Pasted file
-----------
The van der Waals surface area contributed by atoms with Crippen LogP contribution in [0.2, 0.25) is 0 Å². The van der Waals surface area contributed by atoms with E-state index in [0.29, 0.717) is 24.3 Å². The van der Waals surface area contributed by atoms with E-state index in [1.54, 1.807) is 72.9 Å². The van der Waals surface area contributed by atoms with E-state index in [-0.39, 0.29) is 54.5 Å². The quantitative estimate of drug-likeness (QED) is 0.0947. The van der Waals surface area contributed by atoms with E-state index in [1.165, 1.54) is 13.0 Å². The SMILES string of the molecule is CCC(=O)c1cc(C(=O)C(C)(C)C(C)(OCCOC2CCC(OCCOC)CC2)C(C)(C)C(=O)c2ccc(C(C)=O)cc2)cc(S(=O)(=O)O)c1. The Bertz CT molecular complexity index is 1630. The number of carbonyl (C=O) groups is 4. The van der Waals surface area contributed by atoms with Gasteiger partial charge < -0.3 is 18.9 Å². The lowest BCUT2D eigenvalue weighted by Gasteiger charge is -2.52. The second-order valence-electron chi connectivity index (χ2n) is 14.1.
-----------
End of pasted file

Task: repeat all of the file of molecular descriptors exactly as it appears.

The van der Waals surface area contributed by atoms with Crippen LogP contribution in [0.2, 0.25) is 0 Å². The van der Waals surface area contributed by atoms with E-state index in [0.29, 0.717) is 24.3 Å². The van der Waals surface area contributed by atoms with E-state index in [1.54, 1.807) is 72.9 Å². The van der Waals surface area contributed by atoms with E-state index in [-0.39, 0.29) is 54.5 Å². The quantitative estimate of drug-likeness (QED) is 0.0947. The van der Waals surface area contributed by atoms with E-state index in [1.165, 1.54) is 13.0 Å². The SMILES string of the molecule is CCC(=O)c1cc(C(=O)C(C)(C)C(C)(OCCOC2CCC(OCCOC)CC2)C(C)(C)C(=O)c2ccc(C(C)=O)cc2)cc(S(=O)(=O)O)c1. The Bertz CT molecular complexity index is 1630. The number of carbonyl (C=O) groups is 4. The van der Waals surface area contributed by atoms with Gasteiger partial charge < -0.3 is 18.9 Å². The lowest BCUT2D eigenvalue weighted by Gasteiger charge is -2.52. The second-order valence-electron chi connectivity index (χ2n) is 14.1.